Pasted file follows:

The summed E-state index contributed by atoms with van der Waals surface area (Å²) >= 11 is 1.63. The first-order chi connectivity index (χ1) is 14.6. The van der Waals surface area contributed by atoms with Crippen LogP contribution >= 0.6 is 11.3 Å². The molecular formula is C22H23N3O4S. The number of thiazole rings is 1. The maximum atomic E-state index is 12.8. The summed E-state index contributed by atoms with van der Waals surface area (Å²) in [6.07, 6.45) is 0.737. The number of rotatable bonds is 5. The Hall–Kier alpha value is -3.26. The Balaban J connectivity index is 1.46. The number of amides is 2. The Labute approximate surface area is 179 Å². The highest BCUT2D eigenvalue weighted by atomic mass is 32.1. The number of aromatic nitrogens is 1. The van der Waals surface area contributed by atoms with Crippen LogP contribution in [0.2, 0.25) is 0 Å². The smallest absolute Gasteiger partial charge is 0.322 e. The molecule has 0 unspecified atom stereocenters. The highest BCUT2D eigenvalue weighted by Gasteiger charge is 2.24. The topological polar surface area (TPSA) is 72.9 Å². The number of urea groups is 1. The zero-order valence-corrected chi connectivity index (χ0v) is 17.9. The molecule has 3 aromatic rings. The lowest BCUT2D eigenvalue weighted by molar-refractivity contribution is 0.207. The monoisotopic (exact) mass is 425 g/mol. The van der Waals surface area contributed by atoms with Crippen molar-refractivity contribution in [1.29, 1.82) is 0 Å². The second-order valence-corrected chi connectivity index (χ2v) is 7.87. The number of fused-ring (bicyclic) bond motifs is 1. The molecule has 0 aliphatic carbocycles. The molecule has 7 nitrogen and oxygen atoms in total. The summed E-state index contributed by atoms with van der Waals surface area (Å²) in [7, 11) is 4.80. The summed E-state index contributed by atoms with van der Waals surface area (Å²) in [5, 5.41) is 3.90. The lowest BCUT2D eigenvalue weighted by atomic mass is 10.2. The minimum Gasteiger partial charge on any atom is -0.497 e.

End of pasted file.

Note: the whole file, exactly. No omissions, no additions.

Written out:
The summed E-state index contributed by atoms with van der Waals surface area (Å²) >= 11 is 1.63. The first-order chi connectivity index (χ1) is 14.6. The van der Waals surface area contributed by atoms with Crippen LogP contribution >= 0.6 is 11.3 Å². The molecular formula is C22H23N3O4S. The number of thiazole rings is 1. The maximum atomic E-state index is 12.8. The summed E-state index contributed by atoms with van der Waals surface area (Å²) in [6.07, 6.45) is 0.737. The number of rotatable bonds is 5. The Hall–Kier alpha value is -3.26. The Balaban J connectivity index is 1.46. The number of amides is 2. The Labute approximate surface area is 179 Å². The highest BCUT2D eigenvalue weighted by atomic mass is 32.1. The number of aromatic nitrogens is 1. The van der Waals surface area contributed by atoms with Crippen LogP contribution in [0.2, 0.25) is 0 Å². The smallest absolute Gasteiger partial charge is 0.322 e. The molecule has 0 unspecified atom stereocenters. The highest BCUT2D eigenvalue weighted by Gasteiger charge is 2.24. The topological polar surface area (TPSA) is 72.9 Å². The number of urea groups is 1. The zero-order valence-corrected chi connectivity index (χ0v) is 17.9. The molecule has 3 aromatic rings. The lowest BCUT2D eigenvalue weighted by molar-refractivity contribution is 0.207. The monoisotopic (exact) mass is 425 g/mol. The van der Waals surface area contributed by atoms with Crippen molar-refractivity contribution in [1.29, 1.82) is 0 Å². The second-order valence-corrected chi connectivity index (χ2v) is 7.87. The number of fused-ring (bicyclic) bond motifs is 1. The molecule has 0 aliphatic carbocycles. The molecule has 7 nitrogen and oxygen atoms in total. The summed E-state index contributed by atoms with van der Waals surface area (Å²) in [7, 11) is 4.80. The summed E-state index contributed by atoms with van der Waals surface area (Å²) in [5, 5.41) is 3.90. The lowest BCUT2D eigenvalue weighted by atomic mass is 10.2. The minimum Gasteiger partial charge on any atom is -0.497 e.